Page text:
June 24, 2008

Around the World and Back

And a happy cool, gray and wet summer day to you!


Catching up on my daily routine, I read the Jon Carroll's recent article in the SF Chronicle and had to smile, albeit grimly. The first time I ever heard about the 'Every Fifteen Minutes' program, it freaked me right out. It's one thing to have kids taken from the classroom all day by someone dressed as the Grim Reaper, as part of an awareness thing that hey, people die when alcohol and driving are involved. But to lie to kids and tell them in all seriousness that one of their own has gone? And then, a couple of hours later say the equivalent of "Psyche! Got you!" --? Is reprehensible. I would be a very, very angry parent if that happened to my kid. And I'd be one pissed off student if it had happened to me. Yet, people do this sort of thing every year. Justified trauma. As Mr. Carroll says, "Have we really forgotten our own teenage years? Grief and death and desperate unhappiness were not strangers to us then. Those dark feelings were fueled in part by a sense of powerlessness." I think young adults already know that crap happens quickly, unexpectedly, daily. That the people you're supposed to trust can play a role in that and fake you out -- is something no one would want to hear.

Oy. Catching up with the Gloucester High School pregnancy story with Liz makes me cringe some more. People ask why I don't have much interest in writing books for adults -- you know, those 'real' books. This is why: people don't respect young adults, take their lives and privacy issues for granted, and generally assume that this is okay. Hello: advocacy, please? Anyone?

Camille has ruined my life by teaching me to play Pollack. Thanks, BookMoot. With a TracBall, this is a wicked good time waster.

A friend noted, after reading my novel, that "you'll have to deal with a father in fiction at some point." Hah! I think that'll have to be my fourth book, as books 1-3 are pretty kid/grandma/non-Dad oriented. However! Susan Taylor Brown is rounding up the Fathers in Literature for the June Carnival of Children's Books, so head over to see who's talking book-Dad dudes.

The Interview Maven is herself interviewed! No, I don't mean Little Willow, although I noted her interview with Beth Kephart a while back. No, I mean, Miss Cynthia, who is interviewed at Shrinking Violets. Cynthia Leitich Smith seems to know everyone and talk books with anyone, and she's got that Texas friendliness thing going for her, too. Cynthia says this of blogging: "I enjoy the blogs as a way of "pajama outreach"--you don't have to put on dry-clean-only clothes and get in the car/plane to do it. But it's a personal choice. If you feel burdened by the idea of blogging, then you don't have to (and probably shouldn't). Put the energy into something that feeds you instead." This is an interesting interview, thanks Violets.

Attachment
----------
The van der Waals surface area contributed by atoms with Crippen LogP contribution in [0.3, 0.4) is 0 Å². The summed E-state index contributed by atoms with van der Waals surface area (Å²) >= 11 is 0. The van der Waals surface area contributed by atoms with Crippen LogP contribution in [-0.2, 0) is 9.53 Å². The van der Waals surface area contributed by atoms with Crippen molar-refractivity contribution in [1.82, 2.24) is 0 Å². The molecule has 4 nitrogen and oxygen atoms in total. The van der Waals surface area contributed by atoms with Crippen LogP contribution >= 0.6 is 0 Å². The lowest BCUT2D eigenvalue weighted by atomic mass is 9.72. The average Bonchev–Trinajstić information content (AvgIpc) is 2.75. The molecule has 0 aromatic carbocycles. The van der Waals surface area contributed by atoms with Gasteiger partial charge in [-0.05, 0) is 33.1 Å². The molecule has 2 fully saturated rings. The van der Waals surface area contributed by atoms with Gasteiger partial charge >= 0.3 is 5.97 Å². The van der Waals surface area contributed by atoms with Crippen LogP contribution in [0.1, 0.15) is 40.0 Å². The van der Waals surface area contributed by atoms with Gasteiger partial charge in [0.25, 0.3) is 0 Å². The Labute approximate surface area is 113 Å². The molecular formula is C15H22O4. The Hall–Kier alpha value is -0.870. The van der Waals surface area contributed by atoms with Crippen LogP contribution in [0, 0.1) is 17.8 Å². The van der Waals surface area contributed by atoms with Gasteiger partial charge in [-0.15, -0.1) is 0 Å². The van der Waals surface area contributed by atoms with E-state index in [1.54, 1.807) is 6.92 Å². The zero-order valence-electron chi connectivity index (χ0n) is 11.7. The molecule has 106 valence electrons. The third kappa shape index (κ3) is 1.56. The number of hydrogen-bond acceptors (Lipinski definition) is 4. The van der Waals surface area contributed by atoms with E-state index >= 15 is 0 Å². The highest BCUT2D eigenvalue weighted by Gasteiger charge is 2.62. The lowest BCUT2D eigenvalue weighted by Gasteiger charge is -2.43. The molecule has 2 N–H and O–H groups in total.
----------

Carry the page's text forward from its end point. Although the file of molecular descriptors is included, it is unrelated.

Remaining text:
"Won't You Be My Neighbor?" in the NY Times this past weekend made me cheer. What would it take to get to know your neighbors? Writers tend to live introverted, quiet lives, but this writer decided to make a change. Hat tip to mental_floss for the link.

6 comments:

Camille said...

You have a track ball??? That would make it even more compelling. Oh, no, feeling the urge to click and paint.

Jon from Write4Kids said...

Wow.

Telling kids that their friends are dead to shock them into changing their behavior?

It's bad enough that multi-national corporations have figured out how to repackage teen angst and sell it back to kids as gloomy music and graphic horror films but this?

It seems that the only way we can deal with the fact that we're a nation consumed with fear (rational and, more often than not irrational) is to pass it on to our kids.

Jules at 7-Imp said...

My oh my, that Pollack game is addictive, I can tell already. And what a surprise it was to see the first splash of paint. I was looking at that screen, like what is this? It's stuck.

Sara said...

That Pollack game is the perfect way to burn off mental fatigue from too much revision BIC (Butt in Chair.) Now, if only it were life-sized.

TadMack said...

Jon -- you're right, and further, it invalidates the real grief and fear of the kids in the name of It's For Their Own Good. How far can that game go? Do they really believe that was for anyone's good?! Completely absurd.

Camille, oh yes, my dear. Track ball. And I, too, thought it was broken, Jules, until I went to move my cursor to refresh the page. And then I got stuck... Agree, Sara. I need a bigger screen!!!

Little Willow said...

*grin*